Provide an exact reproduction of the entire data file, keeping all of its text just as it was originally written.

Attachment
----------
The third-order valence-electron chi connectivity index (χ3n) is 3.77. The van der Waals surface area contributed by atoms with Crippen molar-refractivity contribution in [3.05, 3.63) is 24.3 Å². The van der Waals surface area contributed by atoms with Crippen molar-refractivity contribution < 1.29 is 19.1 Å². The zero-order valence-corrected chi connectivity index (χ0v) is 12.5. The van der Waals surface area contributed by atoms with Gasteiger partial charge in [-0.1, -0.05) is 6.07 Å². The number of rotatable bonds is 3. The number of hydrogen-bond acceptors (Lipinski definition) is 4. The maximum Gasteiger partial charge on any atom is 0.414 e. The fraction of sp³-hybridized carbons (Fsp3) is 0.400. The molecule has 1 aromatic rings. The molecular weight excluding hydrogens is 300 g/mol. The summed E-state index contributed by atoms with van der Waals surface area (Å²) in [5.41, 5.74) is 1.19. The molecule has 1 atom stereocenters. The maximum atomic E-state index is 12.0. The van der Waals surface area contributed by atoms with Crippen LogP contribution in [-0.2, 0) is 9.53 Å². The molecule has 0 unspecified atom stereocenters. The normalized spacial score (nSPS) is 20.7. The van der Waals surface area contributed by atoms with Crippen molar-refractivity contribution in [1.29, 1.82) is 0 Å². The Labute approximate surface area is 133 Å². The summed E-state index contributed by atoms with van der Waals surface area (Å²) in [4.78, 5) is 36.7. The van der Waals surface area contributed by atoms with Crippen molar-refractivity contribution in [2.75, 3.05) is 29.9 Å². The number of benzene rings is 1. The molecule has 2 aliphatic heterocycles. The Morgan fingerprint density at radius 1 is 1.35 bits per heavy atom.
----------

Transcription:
The third-order valence-electron chi connectivity index (χ3n) is 3.77. The van der Waals surface area contributed by atoms with Crippen molar-refractivity contribution in [3.05, 3.63) is 24.3 Å². The van der Waals surface area contributed by atoms with Crippen molar-refractivity contribution < 1.29 is 19.1 Å². The zero-order valence-corrected chi connectivity index (χ0v) is 12.5. The van der Waals surface area contributed by atoms with Gasteiger partial charge in [-0.1, -0.05) is 6.07 Å². The number of rotatable bonds is 3. The number of hydrogen-bond acceptors (Lipinski definition) is 4. The maximum Gasteiger partial charge on any atom is 0.414 e. The fraction of sp³-hybridized carbons (Fsp3) is 0.400. The molecule has 1 aromatic rings. The molecular weight excluding hydrogens is 300 g/mol. The summed E-state index contributed by atoms with van der Waals surface area (Å²) in [5.41, 5.74) is 1.19. The molecule has 1 atom stereocenters. The maximum atomic E-state index is 12.0. The van der Waals surface area contributed by atoms with Crippen LogP contribution in [-0.2, 0) is 9.53 Å². The molecule has 0 unspecified atom stereocenters. The normalized spacial score (nSPS) is 20.7. The van der Waals surface area contributed by atoms with Crippen molar-refractivity contribution in [1.29, 1.82) is 0 Å². The Labute approximate surface area is 133 Å². The summed E-state index contributed by atoms with van der Waals surface area (Å²) in [4.78, 5) is 36.7. The van der Waals surface area contributed by atoms with Crippen molar-refractivity contribution in [2.75, 3.05) is 29.9 Å². The number of benzene rings is 1. The molecule has 2 aliphatic heterocycles. The Morgan fingerprint density at radius 1 is 1.35 bits per heavy atom.